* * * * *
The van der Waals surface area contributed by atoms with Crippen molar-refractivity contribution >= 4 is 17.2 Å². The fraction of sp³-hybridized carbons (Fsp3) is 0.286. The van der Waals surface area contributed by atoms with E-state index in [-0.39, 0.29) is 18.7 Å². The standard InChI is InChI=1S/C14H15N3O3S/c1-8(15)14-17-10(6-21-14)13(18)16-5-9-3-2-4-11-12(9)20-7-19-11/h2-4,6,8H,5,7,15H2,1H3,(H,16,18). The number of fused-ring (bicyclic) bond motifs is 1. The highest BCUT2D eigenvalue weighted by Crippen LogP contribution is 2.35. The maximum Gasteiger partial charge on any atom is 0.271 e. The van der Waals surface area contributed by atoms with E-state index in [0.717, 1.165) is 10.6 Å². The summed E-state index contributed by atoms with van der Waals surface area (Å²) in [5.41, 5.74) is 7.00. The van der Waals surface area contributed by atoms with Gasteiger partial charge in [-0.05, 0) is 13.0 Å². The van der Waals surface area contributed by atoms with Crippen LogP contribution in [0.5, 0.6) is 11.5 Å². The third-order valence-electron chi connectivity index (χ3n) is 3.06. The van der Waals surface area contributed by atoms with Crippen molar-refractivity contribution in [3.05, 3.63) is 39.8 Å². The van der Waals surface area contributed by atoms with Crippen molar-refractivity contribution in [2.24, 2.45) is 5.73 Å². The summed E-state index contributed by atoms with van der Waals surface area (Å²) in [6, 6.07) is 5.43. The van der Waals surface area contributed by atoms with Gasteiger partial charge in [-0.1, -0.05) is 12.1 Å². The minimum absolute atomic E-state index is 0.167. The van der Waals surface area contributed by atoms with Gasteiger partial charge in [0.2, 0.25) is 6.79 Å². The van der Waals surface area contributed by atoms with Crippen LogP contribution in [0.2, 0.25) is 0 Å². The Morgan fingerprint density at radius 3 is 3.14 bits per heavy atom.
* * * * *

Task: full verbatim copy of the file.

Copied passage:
The van der Waals surface area contributed by atoms with Crippen molar-refractivity contribution >= 4 is 17.2 Å². The fraction of sp³-hybridized carbons (Fsp3) is 0.286. The van der Waals surface area contributed by atoms with E-state index in [-0.39, 0.29) is 18.7 Å². The standard InChI is InChI=1S/C14H15N3O3S/c1-8(15)14-17-10(6-21-14)13(18)16-5-9-3-2-4-11-12(9)20-7-19-11/h2-4,6,8H,5,7,15H2,1H3,(H,16,18). The number of fused-ring (bicyclic) bond motifs is 1. The highest BCUT2D eigenvalue weighted by Crippen LogP contribution is 2.35. The maximum Gasteiger partial charge on any atom is 0.271 e. The van der Waals surface area contributed by atoms with E-state index in [0.717, 1.165) is 10.6 Å². The summed E-state index contributed by atoms with van der Waals surface area (Å²) in [5.41, 5.74) is 7.00. The van der Waals surface area contributed by atoms with Gasteiger partial charge in [-0.05, 0) is 13.0 Å². The van der Waals surface area contributed by atoms with Crippen LogP contribution in [0.5, 0.6) is 11.5 Å². The third-order valence-electron chi connectivity index (χ3n) is 3.06. The van der Waals surface area contributed by atoms with Crippen molar-refractivity contribution in [3.05, 3.63) is 39.8 Å². The van der Waals surface area contributed by atoms with Crippen molar-refractivity contribution in [2.24, 2.45) is 5.73 Å². The summed E-state index contributed by atoms with van der Waals surface area (Å²) in [6, 6.07) is 5.43. The van der Waals surface area contributed by atoms with Gasteiger partial charge in [-0.1, -0.05) is 12.1 Å². The minimum absolute atomic E-state index is 0.167. The van der Waals surface area contributed by atoms with Gasteiger partial charge in [0.2, 0.25) is 6.79 Å². The van der Waals surface area contributed by atoms with Crippen LogP contribution in [0.2, 0.25) is 0 Å². The Morgan fingerprint density at radius 3 is 3.14 bits per heavy atom.